Canadian Judicial Council recommends that Justice Cosgrove be removed from office
Ottawa, 31 March 2009 - Following a public inquiry held at the request of the Attorney General of Ontario, the Canadian Judicial Council has completed its review of the conduct of the Honourable Paul Cosgrove of the Ontario Superior Court of Justice. After finding that the judge engaged in serious misconduct, the Council is recommending his removal from office.
An overview of the reasons contained in the report follows. The full report is available on the Council’s website.
Section 99 of the Constitution Act, 1867, provides that a judge may only be removed from office “on Address of the Senate and House of Commons.”
In accordance with the Judges Act, the Council has presented its report to the Minister of Justice, with the recommendation that Justice Cosgrove be removed from office. The matter now rests with the Minister and with Parliament.
The Canadian Judicial Council is composed of the chief justices and associate chief justices of Canada’s superior courts. Information about the Council can be found on its website at www.cjc-ccm.gc.ca.
Norman Sabourin, Executive Director and Senior General Counsel
(613) 288-1566 ext. 301
Overview of Report to the Minister of Justice:
- All judges have both a personal and collective duty to maintain public confidence in the judiciary by upholding the highest standards of conduct.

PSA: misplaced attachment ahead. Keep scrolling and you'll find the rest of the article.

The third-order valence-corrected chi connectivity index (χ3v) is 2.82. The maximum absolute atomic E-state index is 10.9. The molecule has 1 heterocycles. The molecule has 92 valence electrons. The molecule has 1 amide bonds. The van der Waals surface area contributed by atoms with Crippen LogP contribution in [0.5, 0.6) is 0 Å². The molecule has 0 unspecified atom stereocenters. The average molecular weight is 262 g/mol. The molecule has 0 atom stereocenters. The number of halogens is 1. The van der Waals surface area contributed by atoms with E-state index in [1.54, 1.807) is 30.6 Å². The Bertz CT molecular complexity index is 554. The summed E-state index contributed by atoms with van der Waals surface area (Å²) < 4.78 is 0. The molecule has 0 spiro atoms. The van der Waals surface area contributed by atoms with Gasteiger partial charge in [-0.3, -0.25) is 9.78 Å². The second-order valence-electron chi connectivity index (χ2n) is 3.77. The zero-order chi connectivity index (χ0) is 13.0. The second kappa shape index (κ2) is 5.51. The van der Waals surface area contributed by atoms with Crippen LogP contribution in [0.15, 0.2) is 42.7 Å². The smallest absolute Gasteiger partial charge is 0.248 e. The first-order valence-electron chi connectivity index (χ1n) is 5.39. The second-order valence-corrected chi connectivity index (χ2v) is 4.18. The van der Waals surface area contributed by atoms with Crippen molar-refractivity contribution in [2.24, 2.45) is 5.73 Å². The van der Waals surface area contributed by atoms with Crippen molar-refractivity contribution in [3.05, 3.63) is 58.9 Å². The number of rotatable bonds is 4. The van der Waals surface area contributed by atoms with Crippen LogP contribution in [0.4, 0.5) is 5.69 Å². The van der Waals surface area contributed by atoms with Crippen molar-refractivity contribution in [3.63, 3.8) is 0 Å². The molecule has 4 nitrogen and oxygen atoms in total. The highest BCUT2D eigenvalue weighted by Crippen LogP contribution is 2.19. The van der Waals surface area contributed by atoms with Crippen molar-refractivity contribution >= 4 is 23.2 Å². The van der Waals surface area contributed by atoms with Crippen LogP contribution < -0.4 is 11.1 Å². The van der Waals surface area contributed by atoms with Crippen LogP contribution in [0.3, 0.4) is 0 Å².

- Pursuant to subsection 65(2) of the Judges Act, Council must follow a two_part test: first, decide whether or not the judge is “incapacitated or disabled from the due execution of the office of judge”; and, second, determine if a recommendation for removal is warranted.
- With regard to the first part of the test, there is no doubt that Justice Cosgrove engaged in serious judicial misconduct, within the meaning of the Judges Act.
- In the second part of the test, Council assesses whether public confidence in the judge’s ability to discharge his duties has been undermined to such an extent that a recommendation for removal is warranted. To do so, three factors had to be assessed: the effect of Justice Cosgrove’s statements of apology; the effect of the views expressed by Independent Counsel; and, the effect of taking into account the judge’s entire judicial career, character and abilities.
- In this case, the judge’s misconduct was so serious and so destructive of public confidence that no apology, no matter its sincerity, can restore public confidence in the judge’s ability to impartially carry out his duties in future.
- The views of Independent Counsel are important and useful, but the ultimate determination rests with Council.
- Consideration was given to the judge’s overall career and the expressions of support by others, but the key issue remains the damage done to public confidence, which is an issue that also rests with Council.
- Serious incompetence, in any given case, is bound to undermine public confidence in the administration of justice. No decision needs to be made in this case, but it is an issue that may need to be addressed in a future case.